That America is quite simply incapable of not making a bigger mess and therefore should stay out of Syria is a valid argument that one could make. But to suggest that inaction is somehow a moral decision that would benefit the people of Syria seems delusional in just the way Shiar suggests. When one turns away from a people whose suffering is so staggering that we see “close to one-third of Syrians displaced (two million having fled the country and close to five million internal refugees)” is not a moral act. And bring in the use of chemical weapons on a civilian population, and I would say a red line has indeed being crossed.
In any event, I want to be very clear that I am not talking about Syria per se and am certainly not suggesting that I think the US should intervene acting alone or even taking on leadership in this.
Premise #2: There is no longer a viable left-wing in the US and liberal stagnation is staggering.
Sitting with a long-time expat friend from Japan the other day, we talked about how in the past twenty years since we have been in Japan, it feels as if a viable Left has utterly disappeared from this country.
When I first returned, I was stunned by how dramatically polarized I felt things to be, but slowly I realized, this country is, in fact, not really polarized all that much, since in the end the two sides are actually not all that far apart. In terms of lifestyle, for example, the liberals are as much a part of Empire as anyone else. Participating whole-heartedly in globalized corporate America, the two groups spend a surprising amount of time complaining about the other side (despite behaving identically for all intents and purposes). It's like by relentlessly lamenting the behavior of the Right, the liberal elite are somehow let off the hook for not having any bold plans on their own –and more for being as much a part of the problem as anyone else.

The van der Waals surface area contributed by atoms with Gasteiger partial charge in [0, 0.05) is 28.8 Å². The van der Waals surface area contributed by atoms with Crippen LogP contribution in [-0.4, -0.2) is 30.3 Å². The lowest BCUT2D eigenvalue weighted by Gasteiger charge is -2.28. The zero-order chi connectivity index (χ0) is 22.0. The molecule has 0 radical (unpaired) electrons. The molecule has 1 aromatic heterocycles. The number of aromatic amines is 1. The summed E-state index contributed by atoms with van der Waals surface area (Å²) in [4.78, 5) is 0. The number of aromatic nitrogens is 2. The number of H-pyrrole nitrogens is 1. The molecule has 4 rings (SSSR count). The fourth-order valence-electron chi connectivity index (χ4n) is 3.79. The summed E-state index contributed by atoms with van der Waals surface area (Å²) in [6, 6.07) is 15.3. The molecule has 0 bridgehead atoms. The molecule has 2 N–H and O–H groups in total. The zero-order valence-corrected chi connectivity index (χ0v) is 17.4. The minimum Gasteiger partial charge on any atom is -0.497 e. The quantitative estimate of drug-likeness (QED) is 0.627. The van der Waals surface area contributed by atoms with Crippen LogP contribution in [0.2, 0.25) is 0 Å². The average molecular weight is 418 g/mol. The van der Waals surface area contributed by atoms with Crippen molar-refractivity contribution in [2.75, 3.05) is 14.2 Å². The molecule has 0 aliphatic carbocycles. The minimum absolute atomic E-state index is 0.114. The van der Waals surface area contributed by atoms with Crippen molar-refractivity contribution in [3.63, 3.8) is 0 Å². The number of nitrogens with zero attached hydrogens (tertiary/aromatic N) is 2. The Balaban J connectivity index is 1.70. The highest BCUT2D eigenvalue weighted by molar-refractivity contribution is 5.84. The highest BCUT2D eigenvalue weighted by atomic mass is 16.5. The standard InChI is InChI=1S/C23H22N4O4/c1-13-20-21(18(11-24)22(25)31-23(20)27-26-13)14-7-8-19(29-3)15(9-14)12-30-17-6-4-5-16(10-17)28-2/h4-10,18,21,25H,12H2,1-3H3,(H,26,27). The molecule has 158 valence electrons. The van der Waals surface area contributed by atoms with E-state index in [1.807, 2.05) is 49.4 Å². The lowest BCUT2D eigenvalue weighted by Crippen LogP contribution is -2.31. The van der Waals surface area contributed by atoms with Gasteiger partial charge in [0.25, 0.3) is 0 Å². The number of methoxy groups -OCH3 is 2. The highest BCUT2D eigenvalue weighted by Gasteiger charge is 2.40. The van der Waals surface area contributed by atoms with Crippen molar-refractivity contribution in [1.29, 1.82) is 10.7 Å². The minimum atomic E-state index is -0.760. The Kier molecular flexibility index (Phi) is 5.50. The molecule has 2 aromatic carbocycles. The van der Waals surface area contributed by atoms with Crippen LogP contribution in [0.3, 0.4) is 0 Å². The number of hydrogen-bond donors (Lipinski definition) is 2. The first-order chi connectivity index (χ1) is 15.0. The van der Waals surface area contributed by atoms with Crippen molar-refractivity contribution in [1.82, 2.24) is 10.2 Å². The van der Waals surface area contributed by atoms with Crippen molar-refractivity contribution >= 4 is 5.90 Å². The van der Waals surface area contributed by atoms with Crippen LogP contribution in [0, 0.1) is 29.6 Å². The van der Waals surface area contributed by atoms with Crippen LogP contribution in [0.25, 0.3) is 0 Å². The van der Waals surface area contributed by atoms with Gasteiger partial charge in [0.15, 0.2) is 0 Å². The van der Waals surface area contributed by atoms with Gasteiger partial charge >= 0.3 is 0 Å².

It's the same-old with global warming. Both sides are spending a lot of time in “the blame game” but if you think about it, the onus of responsible behavior lies with the liberal elite–since if the right denies global warming, they are not under any logical obligation to change their behavior right? (this is why the Orientalist accusation is more salient for the left since they feed of this). What is so frustrating is watching the liberals blame the government for not doing enough and blame the right for their practices, while in the worst way, they themselves do very little to lessen their own impact on the environment or come up with constructive prescriptions for change. Basically corporate manufacturing will change its practices when consumers change their consuming behavior–whether this is government-led or people-led, the liberals need to step up.
In the case of Syria, the mess is the worst kind of mess–and I am not sure there are definitive answers. I personally thought the French ought to take a leadership role. They have historical ties to Syria and perhaps some better understnading of the people and culture. I don't know. But to my mind, if the international community does not stand up when chemical weapons are used against a civilian population, we are all diminished as a result. This is on top of addressing and supporting the humanitarian needs of the Syrians.
Images by Tammam Azzam